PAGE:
Sayre CCA worst since prison opened.

Inmates but no employees injured in Sayre prison riot


Published: October 12, 2011

Beckham County Sheriff Scott Jay said Tuesday’s riot at the North Fork Correctional Facility is the worst he has heard about since the private prison opened in 1999.

When he arrived at the scene, Jay said. “We saw mass fighting all over the yard.”

Sixteen inmates were taken to area hospitals to be treated for injuries, according to a statement released about 8 p.m. by the operator of the private prison, Corrections Corp. of America. One had been returned to the prison by evening. The statement also said that 30 inmates were treated at the facility.

No staff injuries were reported, the statement said.

Prison spokeswoman Michelle Deherrera said the riot broke out about 11:45 a.m. at the medium-security facility that houses inmates from California.

Officers contained riot

Jay said he saw weapons in use by the brawling inmates, but he couldn’t identify what they were. Knowing prison culture, Jay said, he would speculate they were homemade weapons.

Smaller incidents have happened at the prison, Jay said, but he was only aware of one other time when local law officers were called in to help.

Officers from the Beckham County Sheriff’s Department, and the Sayre and Elk City Police Department, as well as the Oklahoma Highway Patrol, helped contain the riot.

Ambulance crews from nearby towns such as Elk City and Erick provided medical care.

At 5 p.m., after as many as a dozen patients had been taken to the hospital, seven ambulances remained lined up outside the gates.

Jay said at least 11 ground ambulance runs were made from the prison.

Midwest City Police Chief Brandon Clabes said at least two injured prisoners were taken by medical helicopter to Midwest Regional Medical Center. Midwest City police were asked to provide security until prison employees arrived, Clabes said.

Inmates also were airlifted to OU Medical Center, a spokesman said, but he referred further questions to corrections authorities.

“Right now, we don’t know if this was racially motivated, or they had a beef with the facility or what,” Jay said.

Deherrera did not release any information about a possible reason for the riot.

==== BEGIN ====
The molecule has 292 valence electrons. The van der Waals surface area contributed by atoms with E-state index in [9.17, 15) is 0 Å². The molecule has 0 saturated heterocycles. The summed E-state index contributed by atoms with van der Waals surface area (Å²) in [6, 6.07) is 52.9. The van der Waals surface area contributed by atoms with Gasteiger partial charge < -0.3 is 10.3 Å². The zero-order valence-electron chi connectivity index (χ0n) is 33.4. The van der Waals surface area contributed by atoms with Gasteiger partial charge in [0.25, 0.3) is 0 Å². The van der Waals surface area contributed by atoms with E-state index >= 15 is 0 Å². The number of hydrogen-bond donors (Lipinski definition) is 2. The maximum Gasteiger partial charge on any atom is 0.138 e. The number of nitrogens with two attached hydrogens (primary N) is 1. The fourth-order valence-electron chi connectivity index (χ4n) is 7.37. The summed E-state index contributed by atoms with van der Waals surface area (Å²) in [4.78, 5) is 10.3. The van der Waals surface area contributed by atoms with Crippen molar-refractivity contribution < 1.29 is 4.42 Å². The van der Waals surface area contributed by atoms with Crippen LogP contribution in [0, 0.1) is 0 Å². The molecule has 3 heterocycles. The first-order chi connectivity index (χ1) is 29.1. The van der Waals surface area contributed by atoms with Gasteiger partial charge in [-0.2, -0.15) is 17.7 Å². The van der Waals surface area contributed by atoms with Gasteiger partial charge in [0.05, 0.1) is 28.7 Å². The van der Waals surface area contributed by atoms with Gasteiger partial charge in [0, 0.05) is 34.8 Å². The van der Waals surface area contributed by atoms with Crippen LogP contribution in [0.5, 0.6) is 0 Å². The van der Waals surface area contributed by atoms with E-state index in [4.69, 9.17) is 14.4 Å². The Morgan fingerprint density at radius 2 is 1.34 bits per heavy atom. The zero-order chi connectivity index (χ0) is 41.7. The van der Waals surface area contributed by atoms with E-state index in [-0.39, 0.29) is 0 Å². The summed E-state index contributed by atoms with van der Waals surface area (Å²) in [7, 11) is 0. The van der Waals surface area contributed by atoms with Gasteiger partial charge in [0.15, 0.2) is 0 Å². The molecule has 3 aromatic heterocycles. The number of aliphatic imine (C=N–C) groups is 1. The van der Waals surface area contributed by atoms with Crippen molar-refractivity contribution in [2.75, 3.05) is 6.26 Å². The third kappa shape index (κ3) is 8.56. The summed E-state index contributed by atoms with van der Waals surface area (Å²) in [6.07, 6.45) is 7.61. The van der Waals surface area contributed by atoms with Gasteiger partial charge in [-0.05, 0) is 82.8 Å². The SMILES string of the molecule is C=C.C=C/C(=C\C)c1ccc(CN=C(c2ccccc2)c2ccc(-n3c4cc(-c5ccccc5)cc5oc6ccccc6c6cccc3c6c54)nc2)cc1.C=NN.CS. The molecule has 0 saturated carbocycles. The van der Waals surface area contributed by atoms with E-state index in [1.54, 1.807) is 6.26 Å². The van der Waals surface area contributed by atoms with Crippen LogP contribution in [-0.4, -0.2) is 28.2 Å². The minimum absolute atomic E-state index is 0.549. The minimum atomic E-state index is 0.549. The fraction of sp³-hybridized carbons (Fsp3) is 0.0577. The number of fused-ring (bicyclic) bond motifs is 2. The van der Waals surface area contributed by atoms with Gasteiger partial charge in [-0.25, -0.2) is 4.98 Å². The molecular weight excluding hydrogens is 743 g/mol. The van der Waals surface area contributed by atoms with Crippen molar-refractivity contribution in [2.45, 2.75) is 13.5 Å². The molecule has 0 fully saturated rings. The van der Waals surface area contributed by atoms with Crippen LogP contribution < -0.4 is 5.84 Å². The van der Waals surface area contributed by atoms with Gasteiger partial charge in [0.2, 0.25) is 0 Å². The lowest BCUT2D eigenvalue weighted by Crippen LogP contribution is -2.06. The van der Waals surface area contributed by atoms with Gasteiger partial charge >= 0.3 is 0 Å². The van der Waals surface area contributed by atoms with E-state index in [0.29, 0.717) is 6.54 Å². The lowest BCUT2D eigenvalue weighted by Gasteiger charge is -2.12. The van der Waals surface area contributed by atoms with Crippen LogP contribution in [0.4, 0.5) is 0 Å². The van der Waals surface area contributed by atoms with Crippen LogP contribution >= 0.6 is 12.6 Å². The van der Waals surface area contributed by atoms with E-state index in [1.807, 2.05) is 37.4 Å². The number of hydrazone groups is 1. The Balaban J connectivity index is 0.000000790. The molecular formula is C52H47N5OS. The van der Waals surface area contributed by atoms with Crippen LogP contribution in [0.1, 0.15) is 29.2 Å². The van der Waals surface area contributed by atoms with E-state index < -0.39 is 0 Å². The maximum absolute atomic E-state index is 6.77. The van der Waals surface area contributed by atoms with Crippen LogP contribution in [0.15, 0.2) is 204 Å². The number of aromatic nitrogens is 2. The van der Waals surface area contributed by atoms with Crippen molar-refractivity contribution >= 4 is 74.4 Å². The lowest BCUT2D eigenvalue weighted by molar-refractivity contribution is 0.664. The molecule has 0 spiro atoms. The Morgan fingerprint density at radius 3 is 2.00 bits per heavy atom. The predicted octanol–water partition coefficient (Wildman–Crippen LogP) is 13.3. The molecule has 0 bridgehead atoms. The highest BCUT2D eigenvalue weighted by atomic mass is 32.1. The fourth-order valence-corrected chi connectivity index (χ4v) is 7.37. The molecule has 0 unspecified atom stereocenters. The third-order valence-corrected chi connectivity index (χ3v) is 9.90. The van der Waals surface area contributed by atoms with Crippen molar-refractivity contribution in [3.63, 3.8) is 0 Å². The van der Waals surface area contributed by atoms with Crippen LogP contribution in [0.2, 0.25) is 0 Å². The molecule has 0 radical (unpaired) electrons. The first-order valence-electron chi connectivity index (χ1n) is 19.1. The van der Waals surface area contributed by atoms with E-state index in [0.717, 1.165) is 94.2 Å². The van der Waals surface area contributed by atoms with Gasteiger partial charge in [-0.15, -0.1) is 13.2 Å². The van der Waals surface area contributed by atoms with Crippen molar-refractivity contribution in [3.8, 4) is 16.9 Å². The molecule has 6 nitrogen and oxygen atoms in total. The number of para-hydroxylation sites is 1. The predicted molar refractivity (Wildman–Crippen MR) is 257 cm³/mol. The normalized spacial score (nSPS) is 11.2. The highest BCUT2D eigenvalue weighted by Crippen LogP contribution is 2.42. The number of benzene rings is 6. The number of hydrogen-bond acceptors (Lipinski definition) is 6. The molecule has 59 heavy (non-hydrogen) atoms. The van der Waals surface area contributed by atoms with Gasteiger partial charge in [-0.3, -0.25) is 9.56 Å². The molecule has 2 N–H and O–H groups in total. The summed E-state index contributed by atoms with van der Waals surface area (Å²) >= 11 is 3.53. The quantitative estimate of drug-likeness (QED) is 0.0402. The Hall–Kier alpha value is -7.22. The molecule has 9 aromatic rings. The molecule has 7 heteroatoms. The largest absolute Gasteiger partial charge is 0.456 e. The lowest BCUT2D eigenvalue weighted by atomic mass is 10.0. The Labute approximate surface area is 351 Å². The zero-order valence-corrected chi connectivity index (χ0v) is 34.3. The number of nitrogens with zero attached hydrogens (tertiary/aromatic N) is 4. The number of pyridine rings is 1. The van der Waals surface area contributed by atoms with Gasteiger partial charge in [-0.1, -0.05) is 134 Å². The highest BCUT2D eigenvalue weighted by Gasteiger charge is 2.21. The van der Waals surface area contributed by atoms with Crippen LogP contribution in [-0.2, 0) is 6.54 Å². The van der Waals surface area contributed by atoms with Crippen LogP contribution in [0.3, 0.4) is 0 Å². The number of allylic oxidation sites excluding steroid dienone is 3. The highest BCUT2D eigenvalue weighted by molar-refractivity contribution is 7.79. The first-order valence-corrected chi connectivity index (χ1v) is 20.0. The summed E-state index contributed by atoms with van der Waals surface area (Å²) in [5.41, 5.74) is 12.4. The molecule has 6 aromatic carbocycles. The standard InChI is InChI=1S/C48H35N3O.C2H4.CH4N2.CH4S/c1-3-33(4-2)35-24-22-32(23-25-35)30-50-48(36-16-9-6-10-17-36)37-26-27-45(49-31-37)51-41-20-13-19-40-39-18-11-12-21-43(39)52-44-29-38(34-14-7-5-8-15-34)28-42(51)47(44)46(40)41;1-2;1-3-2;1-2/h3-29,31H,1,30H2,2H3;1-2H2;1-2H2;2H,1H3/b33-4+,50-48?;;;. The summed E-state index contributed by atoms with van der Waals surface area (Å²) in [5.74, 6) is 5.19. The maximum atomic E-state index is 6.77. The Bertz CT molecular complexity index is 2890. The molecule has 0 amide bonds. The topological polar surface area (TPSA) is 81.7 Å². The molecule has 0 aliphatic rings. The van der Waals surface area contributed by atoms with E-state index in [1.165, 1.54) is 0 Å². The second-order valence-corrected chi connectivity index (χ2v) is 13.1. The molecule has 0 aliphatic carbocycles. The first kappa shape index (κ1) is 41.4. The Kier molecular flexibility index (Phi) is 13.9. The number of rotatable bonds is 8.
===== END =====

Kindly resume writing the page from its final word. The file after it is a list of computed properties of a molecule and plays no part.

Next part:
Sayre police escorted ambulances to the Sayre hospital, and Elk City police provided security for ambulances that took injured inmates to the hospital in Elk City, Sayre Police Chief Eddie Holland said.

“We’ll be here as long as it takes,” Holland said about 4 p.m. “Right now, the whole place is a crime scene.”

Relatives concerned

Relatives of prison employees, gathered at the county barn about two miles away shortly after the riot broke out, spent the afternoon pacing and waiting for their cellphones to ring.

A Beckham County dispatcher said local law officers and ambulance crews were called about 11:50 a.m. to assist in the riot at 1605 E Main St.

Bill Barrett, spokesman for Great Plains Regional Medical Center in Elk City, said multiple patients were taken to that hospital.

Deherrera said public safety was never threatened. She did not say how long it took the staff to contain the riot.

Dale Denwalt, a reporter for the Daily Elk Citian, said a sheriff’s deputy provided details about the riot to the waiting relatives.

A source inside the prison said 530 people are employed there but did not release numbers on how many were at work when the riot broke out.

Louis Thompson, 20, of Elk City, said his mother, Cherie, is a correctional officer with CCA.

He said he heard about the riot from his sister and was pacing across the street from the prison throughout the afternoon, worrying about his mother’s safety.

“She said they had a couple of small riots, but nothing very big,” Thompson said.

“She said she could feel something was about to happen, and it did. I just hope she’s all right.”

Deherrera said the prison was being placed on complete lockdown, with all inmates confined to their cells and movement restricted until further notice.

“When I arrived a little bit after 12:30, the situation from outside the facility seemed calm,” Denwalt said. “There were some inmates who were in the courtyard sitting against the wall, and the guards were obviously watching them.”

According to the Oklahoma Corrections Department, North Fork can house up to 2,500 male inmates.